So perhaps gold investors should treat the latest rise in the gold price purely as a wealth protection exercise.  That is what gold is good at over time.  If the dollar declines further then gold will rise further, as will all the major precious metals – and most other commodities too.  Changes in prices over  the 47 years since President Nixon stopped dollar convertibility are self evident, but in geographic areas like Europe where currency purchasing power has diminished similarly the imposition of a new currency, and/or the implementation of other changes like decimalisation in the UK, have made direct comparisons that much harder for the peerson in the street to relate to.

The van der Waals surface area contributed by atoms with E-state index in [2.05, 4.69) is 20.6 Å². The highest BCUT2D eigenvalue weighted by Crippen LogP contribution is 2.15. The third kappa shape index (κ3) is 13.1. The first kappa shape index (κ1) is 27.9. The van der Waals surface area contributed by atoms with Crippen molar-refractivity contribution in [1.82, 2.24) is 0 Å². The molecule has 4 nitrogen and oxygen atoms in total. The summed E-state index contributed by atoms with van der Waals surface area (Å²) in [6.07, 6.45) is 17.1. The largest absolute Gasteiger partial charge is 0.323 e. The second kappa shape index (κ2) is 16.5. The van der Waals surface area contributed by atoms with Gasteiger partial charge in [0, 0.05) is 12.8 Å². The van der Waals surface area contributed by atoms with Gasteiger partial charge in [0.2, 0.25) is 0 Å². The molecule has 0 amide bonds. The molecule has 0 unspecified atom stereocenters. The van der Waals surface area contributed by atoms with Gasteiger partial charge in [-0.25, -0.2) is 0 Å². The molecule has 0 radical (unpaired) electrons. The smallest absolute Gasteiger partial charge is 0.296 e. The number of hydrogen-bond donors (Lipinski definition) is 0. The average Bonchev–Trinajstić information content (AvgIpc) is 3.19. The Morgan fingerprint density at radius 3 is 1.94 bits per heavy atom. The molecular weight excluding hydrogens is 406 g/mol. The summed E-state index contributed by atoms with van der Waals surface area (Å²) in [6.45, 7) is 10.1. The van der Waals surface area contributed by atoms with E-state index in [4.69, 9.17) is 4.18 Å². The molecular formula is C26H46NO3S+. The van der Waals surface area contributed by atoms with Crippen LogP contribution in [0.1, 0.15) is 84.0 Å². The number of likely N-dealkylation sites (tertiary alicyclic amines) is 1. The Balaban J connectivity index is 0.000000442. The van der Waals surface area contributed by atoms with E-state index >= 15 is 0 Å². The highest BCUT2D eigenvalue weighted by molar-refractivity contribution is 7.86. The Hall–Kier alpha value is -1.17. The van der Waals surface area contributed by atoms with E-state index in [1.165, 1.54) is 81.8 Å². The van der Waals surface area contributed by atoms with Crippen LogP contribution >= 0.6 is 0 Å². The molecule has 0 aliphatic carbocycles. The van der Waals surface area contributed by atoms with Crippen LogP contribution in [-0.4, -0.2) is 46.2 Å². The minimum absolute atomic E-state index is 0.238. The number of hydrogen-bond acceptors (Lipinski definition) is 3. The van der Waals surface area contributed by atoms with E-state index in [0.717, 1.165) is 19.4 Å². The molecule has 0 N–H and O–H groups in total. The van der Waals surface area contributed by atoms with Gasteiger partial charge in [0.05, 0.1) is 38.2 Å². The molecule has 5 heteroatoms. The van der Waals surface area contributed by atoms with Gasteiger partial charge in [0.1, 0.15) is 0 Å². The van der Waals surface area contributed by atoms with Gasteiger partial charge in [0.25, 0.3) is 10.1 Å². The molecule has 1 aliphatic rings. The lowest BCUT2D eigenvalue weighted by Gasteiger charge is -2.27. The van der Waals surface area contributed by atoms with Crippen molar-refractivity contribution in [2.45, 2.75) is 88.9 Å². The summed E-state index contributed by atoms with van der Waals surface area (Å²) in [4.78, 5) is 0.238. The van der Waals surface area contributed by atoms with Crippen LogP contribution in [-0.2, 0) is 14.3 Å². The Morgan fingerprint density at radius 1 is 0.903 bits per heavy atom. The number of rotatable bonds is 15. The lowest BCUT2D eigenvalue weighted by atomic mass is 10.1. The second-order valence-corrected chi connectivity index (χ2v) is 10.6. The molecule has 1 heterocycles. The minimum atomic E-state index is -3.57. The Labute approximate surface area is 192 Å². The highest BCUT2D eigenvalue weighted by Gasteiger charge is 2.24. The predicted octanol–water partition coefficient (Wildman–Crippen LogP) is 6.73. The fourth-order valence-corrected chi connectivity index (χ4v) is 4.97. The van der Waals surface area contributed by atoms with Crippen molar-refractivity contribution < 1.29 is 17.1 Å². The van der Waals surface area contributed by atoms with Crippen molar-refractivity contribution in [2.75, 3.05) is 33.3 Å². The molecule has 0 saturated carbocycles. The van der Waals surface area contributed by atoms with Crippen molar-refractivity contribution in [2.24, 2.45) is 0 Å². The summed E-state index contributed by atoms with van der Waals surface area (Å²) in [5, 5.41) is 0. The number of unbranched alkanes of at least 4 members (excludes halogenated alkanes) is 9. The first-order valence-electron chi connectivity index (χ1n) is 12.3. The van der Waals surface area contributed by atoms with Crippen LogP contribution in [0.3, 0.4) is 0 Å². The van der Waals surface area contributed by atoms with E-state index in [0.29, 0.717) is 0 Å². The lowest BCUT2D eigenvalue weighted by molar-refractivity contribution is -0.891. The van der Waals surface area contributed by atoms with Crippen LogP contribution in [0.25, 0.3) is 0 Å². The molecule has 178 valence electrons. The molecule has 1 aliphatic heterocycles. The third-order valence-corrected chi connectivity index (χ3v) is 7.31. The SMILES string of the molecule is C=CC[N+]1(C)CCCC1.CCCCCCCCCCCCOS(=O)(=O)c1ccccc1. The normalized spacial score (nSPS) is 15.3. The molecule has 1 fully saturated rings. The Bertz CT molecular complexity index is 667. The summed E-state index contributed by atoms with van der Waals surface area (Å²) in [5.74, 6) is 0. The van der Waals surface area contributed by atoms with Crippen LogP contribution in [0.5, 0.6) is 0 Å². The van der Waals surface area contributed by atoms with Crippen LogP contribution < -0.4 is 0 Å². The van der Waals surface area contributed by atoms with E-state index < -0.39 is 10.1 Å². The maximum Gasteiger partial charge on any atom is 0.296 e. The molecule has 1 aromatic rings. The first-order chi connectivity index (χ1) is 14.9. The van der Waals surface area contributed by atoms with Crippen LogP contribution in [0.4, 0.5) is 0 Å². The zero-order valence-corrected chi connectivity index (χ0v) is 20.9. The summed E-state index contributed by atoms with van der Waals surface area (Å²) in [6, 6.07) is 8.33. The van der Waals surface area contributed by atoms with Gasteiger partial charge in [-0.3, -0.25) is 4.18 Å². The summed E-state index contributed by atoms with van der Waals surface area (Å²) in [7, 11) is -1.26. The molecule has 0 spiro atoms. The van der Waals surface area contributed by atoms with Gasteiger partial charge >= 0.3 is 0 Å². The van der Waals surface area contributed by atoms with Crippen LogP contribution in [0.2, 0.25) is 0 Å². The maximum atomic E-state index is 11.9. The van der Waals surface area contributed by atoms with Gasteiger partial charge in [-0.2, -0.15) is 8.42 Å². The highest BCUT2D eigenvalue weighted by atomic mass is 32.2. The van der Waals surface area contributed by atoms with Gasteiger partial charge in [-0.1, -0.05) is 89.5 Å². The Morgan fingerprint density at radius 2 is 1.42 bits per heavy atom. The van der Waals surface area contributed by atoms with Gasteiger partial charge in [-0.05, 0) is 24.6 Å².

But regardless, gold has moved up sharply in dollar terms in the past few days despite mixed economic data out of the USA.  Much of this increase so far seems to have passed silver by and the gold:silver ratio has actually risen a little standing at close to 78 at the time of writing, although silver has been making a bit of a late run ahead of the weekend as have platinum and palladium.